Such a scheme was introduced in 1993 and had to be abolished in 2004 due to low take-up rates. There were fewer than 100 purchases based on rent-to-mortgage each year. Reintroduction of a failed scheme is hardly a dazzling policy innovation, and is anyway misguided.
The social rented sector has declined in size and status, primarily because of the sale of 2.45 million properties under the right to buy since 1980. Currently, more than 60 per cent of social tenants are entitled to housing benefit due to unemployment and low incomes. The proposed scheme would cause further indebtedness of those least able to afford it, as well as leading to a complicated system of partial sales and re-purchases between landlords and tenants.
Attempts to boost owner-occupation in this way would also reduce the already small pool of social housing available for those genuinely in need. Mr Cameron's advisers need to think again.
LECTURER IN PROPERTY LAW, UNIVERSITY OF LEEDS
Apologies needed, not pardons
Sir: By no means all of the 306 men shot at dawn in the First World War "could not measure up to the appalling reality" (Comment, 18 August). The issue of justice for them cannot in the end be determined without scrutiny of individual cases.
One case that should be examined is that of Sergeant John (Jack) Wall, 3 Bn Worcestershire Regiment), shot at Poperinghe at 5.25am on 6 September 1917 at the age of 21, after five years of blameless, indeed exemplary, service. I challenge anyone to find him guilty of cowardice or desertion, because the evidence against him is so meagre (to put it at its best or worst). He and his family are owed not a pardon but an apology. Indeed, it is time for the British establishment to beg the forgiveness of the families they have so cruelly wronged.
DR GERALD MORGAN
TRINITY COLLEGE, DUBLIN
Welcome news about the Thames
Sir: The anti-flood plans to deepen the Thames will be received with shouts of welcome in at least one particular neck of the woods, namely the borough of Spelthorne (comprising Staines and Ashford, Middlesex). Here, we bore the brunt of the 2003 floods, and every winter there has been a fear of reoccurrence.
I note that the plans come from the well-respected Environment Agency rather than the now universally despised Thames Water. The EA performed well in a tight situation in 2003 and I am sure folk round here will have every confidence that their proposals are well-based and sensible.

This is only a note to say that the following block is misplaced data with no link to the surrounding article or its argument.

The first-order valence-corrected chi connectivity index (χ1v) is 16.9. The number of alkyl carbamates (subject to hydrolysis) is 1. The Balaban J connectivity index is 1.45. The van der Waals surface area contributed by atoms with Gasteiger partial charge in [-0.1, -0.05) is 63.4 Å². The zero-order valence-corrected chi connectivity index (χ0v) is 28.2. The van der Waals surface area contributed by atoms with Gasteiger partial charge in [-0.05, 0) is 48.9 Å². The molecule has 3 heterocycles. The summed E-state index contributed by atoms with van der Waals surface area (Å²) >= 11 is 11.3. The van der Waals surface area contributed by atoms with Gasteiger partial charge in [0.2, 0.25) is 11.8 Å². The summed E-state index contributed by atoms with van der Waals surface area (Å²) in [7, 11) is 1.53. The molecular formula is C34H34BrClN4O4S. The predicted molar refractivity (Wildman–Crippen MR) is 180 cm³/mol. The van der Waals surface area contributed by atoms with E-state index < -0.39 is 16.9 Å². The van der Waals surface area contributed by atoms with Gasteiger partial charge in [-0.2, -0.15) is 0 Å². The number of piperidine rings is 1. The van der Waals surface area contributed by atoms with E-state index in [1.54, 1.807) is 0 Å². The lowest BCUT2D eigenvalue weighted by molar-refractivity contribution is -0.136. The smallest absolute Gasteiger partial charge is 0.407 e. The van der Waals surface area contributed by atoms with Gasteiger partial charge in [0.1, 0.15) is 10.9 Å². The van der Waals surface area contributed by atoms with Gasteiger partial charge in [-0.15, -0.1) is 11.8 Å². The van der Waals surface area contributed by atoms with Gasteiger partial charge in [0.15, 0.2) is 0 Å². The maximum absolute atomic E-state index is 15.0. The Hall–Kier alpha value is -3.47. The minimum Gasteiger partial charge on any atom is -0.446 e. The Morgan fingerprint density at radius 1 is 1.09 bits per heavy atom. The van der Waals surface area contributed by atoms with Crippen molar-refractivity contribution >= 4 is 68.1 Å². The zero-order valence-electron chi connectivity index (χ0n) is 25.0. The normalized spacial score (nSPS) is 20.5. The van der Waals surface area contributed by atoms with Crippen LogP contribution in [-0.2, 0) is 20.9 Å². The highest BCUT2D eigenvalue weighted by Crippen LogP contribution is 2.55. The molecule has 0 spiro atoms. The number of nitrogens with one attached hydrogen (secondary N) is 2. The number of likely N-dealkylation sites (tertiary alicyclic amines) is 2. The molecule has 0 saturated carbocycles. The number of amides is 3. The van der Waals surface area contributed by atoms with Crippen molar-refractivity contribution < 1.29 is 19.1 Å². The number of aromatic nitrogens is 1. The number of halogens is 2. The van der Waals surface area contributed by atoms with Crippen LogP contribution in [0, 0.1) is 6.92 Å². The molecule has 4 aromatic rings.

One extra thought. It is to be hoped the three options are not mutually exclusive. In the context of my local area I would guess that for optimum defence we will need elements of all.
THE REV ANDREW MCLUSKEY
Bird behaviour echoes our lives
Sir: In bed, we watch vantage points in our garden, which birds take up from 7am on and fight for. The other morning's contest started with a crow taking up position on the top arm of a television aerial, normally occupied by magpies.
They sent in an attack squad of four to repulse the interloper, surrounding him and probing his exposed parts from different directions until he flew away. A family squabble then ensued to determine who among them would occupy the centre of the top level. This sorted, three flew away leaving the victor in position but he was ousted by a dove who had been watching.
I saw the birds waiting, got up and dressed, broke four slices of wholemeal bread in water and cut an apple into small pieces for the communal breakfast.
As I spread it on the lawn,the starlings, who had been invisible, appeared as if by magic, and waited for me to go, then swarmed down and vacuumed the lawn, leaving only crumbs for our resident small birds.
Isn't that just like life?
Merciless torrent of new regulations
Sir: Nick Clegg has not told the whole tale ("Labour crime spree", 16 August). Every two and a half hours, every day of the year, the Government makes a new regulation. From 1998 to 2004, Tony Blair's civil servants have made 24,468 new regulations, an average of 3,495 regulations each year, or 9.57 per day.
Mercilessly, the torrent of statutory instruments pours out - "Do this", "Don't do that", "Pay up" - and even if you have never heard of the regulation you must obey, or face fines and/or imprisonment.
And these figures do not include Acts of Parliament, or the fantastically detailed rules superimposed by bodies such as the Health and Safety Executive, or the mass of local authority regulations and byelaws, often more draconian and comprehensive than the central government regulations.